Targeting the microenvironment

Lead researcher - Professor Christopher Gregory, Edinburgh University
Apoptosis and innate immunity in non-Hodgkin’s lymphoma
Amount awarded: £1,244,299
Award start date: 15 Mar 2015
Award duration: 7 yrs (84 months)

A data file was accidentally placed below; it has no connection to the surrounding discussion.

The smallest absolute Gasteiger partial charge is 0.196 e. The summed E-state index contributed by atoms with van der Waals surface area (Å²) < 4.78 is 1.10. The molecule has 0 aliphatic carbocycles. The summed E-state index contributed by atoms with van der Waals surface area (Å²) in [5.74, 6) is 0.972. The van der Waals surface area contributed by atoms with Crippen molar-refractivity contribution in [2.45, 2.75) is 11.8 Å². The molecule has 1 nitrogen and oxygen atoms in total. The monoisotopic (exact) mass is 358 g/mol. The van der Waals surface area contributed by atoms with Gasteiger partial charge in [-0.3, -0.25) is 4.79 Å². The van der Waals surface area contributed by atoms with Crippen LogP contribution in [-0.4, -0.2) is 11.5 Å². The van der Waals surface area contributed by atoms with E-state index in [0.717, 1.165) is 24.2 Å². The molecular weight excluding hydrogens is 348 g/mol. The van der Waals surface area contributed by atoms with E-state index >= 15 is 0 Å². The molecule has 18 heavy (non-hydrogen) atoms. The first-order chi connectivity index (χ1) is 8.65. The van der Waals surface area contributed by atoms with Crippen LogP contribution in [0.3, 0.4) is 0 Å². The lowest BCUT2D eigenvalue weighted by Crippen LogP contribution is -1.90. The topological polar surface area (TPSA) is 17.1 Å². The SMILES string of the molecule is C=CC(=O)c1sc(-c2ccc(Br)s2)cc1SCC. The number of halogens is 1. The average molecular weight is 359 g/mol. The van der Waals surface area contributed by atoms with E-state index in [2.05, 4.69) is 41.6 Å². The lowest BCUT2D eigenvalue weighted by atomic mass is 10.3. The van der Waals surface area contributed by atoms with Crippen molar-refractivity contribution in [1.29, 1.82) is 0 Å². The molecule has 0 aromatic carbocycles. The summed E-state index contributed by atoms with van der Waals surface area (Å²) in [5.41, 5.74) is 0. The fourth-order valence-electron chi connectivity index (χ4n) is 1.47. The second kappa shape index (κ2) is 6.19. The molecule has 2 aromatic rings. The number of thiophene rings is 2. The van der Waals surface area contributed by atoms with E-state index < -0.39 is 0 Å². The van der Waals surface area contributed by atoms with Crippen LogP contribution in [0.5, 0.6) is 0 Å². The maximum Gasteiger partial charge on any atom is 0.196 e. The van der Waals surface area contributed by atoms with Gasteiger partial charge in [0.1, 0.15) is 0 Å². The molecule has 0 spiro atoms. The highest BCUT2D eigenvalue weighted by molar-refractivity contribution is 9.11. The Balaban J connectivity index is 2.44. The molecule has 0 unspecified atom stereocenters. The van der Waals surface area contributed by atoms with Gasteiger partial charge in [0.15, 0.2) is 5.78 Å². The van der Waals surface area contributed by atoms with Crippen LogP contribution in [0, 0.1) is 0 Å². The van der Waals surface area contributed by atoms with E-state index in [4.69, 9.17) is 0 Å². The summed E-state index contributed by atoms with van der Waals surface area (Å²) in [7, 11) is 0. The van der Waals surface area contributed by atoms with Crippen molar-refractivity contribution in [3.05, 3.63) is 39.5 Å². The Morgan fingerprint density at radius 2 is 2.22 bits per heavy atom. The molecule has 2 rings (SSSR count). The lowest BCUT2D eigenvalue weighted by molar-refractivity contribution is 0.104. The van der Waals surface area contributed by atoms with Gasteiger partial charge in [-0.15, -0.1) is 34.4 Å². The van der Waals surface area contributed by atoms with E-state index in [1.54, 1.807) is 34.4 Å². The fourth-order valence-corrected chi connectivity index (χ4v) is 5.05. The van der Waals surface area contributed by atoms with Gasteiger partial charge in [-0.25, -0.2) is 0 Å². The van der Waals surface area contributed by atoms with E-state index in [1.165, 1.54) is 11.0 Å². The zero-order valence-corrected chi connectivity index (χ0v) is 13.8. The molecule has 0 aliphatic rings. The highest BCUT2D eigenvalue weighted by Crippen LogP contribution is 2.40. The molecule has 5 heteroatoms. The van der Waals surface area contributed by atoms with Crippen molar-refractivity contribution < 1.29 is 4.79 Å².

Aggressive lymphomas often contain large numbers of dying tumour cells alongside those that proliferate. In order for a cancer to grow, this cell-birth/cell-death equation must favour cell birth. Contrary to expectation, we have found that dying tumour cells produce factors that ‘seed the soil’ to help their viable, growing counterparts. They achieve this by a variety of mechanisms, including (1) production of biologically active molecules encapsulated in tiny, membrane-bound bubbles that are released from the dying lymphoma cells and (2) through activation of normal professional “eating-cells” known as phagocytes that reside in the tumour niche, engulfing and digesting the dying tumour cells in their neighbourhood. In this programme, we aim to understand how the dying cells promote tumour growth by identifying the active components of the ‘micro-bubbles’ they release and how the dying cells and micro-bubbles activate the neighbouring phagocytes. Ultimately, by targeting the underlying mechanisms, we aim to switch the cell-birth/cell-death equation in favour of net cell death, thereby driving cancer cure.